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Essential Leadership Tips - Part Two

23 Jun 16:00 By Vicki-Anne Craigen

Vicki-Anne Craigen Leadership Tips

Thanks to everyone who contacted me directly to share their thoughts after reading part one of my essential leadership tips.  It’s a tough job being the boss huh?!  Many of you said if you’d known what you were walking into, you would have run as fast as you could in the other direction; tongue in cheek of course. But there’s a hint of truth there that reminds us that not all people make good leaders. In fact, many struggling leaders realise that they were more successful when they weren’t managing a team.  
For example, how many times have we seen a top sales person promoted into a management role only to have company sales drop and staff turnover increase?!
Look, if being a leader was easy then everyone would do it, but it quite frankly is one of the toughest gigs there is. Being on your ‘A-game’ day in, day out, no matter what is being thrown at you professionally or personally, is no small feat. It takes resilience, it takes a whole lot of empathy and it requires you to lead by example all day every day. So why do we do it? Because we believe we can make a difference!  
This weeks questions are designed to explore what all strong leaders need to know about their team members and why it makes a difference.

1.  Do you know what the core motivator is for each individual person within your team?

Each and every person in your team is unique; whether they’re doing the same job as the person sitting next to them is irrelevant. Each person has a button which is unique to them, and when pushed will motivate them to achieve more than either of you ever imagined.  
For some people it might be money, for others a sense of purpose. For a job well done, a motivator could be public recognition or time off to spend with family. Whatever the core motivator is, it is an incredibly powerful tool which you can use to empower someone to achieve, what they may have felt was, the unachievable.

2.  Can you name two things that each of your team members like to do outside of work?

Every person in your team has interests outside of work. Whether it’s family, cooking, sports, travelling, seeing bands, attending dance parties, painting, studies, social causes, the list goes on and on. What they do in their personal time makes them happy so why wouldn’t you want to bring those interests into your work environment?
Of course, you need to be authentic in all your interactions with people. If you’re not, they’ll see right through you and you will no doubt experience some awkward moments. Coming from a place of genuine interest is essential. If you can’t, or simply don’t want to, then you’re probably not reading this anyway. For the rest of you, I know you want to be the best leader you can be, so take a genuine interest in people, find a way to incorporate their outside interests and watch them flourish.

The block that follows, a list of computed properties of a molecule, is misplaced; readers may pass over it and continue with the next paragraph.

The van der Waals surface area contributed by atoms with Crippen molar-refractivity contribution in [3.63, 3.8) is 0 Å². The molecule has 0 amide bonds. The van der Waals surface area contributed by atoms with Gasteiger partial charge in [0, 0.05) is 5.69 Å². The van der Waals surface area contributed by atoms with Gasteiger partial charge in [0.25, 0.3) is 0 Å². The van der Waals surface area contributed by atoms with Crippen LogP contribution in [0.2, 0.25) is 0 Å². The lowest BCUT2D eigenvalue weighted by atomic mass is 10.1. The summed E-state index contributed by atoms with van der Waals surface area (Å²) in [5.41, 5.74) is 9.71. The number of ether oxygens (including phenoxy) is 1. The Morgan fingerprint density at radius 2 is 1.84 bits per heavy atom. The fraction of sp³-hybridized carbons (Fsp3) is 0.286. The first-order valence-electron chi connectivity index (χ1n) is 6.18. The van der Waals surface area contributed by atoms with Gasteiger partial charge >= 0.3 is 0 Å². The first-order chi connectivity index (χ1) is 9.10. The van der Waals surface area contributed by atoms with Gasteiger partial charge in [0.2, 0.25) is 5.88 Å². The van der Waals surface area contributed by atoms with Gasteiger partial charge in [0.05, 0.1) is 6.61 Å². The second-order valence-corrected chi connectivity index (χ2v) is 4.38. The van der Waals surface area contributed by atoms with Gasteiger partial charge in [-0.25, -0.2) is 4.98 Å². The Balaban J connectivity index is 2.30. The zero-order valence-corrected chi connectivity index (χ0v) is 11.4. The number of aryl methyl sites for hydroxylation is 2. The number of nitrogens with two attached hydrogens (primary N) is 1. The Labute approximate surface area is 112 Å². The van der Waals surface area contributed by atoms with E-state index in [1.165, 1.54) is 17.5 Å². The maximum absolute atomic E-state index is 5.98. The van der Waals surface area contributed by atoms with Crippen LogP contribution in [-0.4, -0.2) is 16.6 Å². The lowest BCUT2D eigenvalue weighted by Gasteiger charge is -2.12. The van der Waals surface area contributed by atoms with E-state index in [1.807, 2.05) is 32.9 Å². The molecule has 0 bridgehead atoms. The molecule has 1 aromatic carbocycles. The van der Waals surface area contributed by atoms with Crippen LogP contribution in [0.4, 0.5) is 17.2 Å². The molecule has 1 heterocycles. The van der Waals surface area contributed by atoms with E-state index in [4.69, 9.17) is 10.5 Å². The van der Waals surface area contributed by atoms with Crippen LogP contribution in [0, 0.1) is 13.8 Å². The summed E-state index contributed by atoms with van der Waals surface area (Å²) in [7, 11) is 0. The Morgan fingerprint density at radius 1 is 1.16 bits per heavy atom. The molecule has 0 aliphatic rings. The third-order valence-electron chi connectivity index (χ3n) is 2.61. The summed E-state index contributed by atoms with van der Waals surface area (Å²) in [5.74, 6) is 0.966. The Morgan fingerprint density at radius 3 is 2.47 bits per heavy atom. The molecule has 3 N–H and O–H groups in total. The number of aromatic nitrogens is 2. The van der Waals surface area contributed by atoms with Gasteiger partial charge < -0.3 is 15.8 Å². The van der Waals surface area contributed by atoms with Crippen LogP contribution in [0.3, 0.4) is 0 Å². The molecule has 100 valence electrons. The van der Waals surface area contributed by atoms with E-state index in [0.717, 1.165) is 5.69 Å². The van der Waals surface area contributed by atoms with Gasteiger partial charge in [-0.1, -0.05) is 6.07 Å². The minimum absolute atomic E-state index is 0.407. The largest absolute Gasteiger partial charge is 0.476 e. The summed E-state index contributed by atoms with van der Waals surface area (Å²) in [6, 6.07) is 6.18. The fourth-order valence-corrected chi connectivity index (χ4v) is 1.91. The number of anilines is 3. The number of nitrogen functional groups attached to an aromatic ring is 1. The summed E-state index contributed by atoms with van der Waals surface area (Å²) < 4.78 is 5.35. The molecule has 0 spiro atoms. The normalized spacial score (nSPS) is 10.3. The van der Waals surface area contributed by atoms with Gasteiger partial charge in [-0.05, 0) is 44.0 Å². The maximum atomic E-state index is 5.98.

3.  When one of your team members is struggling at work, do they feel comfortable telling you?

People are not robots!  Whether you have hundreds of people reporting into you or a small team, you must remember this. No matter what pressure you’re under from your boss to deliver, creating an environment where people are comfortable telling you they’re struggling at work is critical to your success. When people are struggling they’ll be feeling very overwhelmed, so it’s your job to uncover what’s wrong and do what’s needed to fix it. Ask yourself whether the person has the right amount of permission to do their job or whether they’ve been provided with the right amount of training. If you answer yes to both of these questions, you can safely assume the problem might be more personal.  

If it’s personal, not everyone will feel comfortable confiding in you, but acknowledging that the problem exists and giving the person the right environment to work through it is critical to helping them get things back on track. Simply listening without judgement, or letting someone go an hour early to attend to the problem, is sometimes all it takes to turn things around. The important thing is they feel comfortable telling you, knowing their job won’t be at risk, and that you genuinely want to help them get back on track.

Being sensitive to the needs of others, being empathetic and giving support when it’s needed, makes you a strong leader. If you see these things as a sign of weakness you couldn’t be more mistaken in my opinion. Building a team who knows you’ve got their back during the tough times is critical in lowering staff turnover, for maintaining high performance and for creating a positive and upbeat working environment. I’m a true believer that what you give out you get back, so if what you’re getting is a whole lot of grief, then knowing the answers to these three questions is a great way to start turning things around for the better.

Have a great week everyone!



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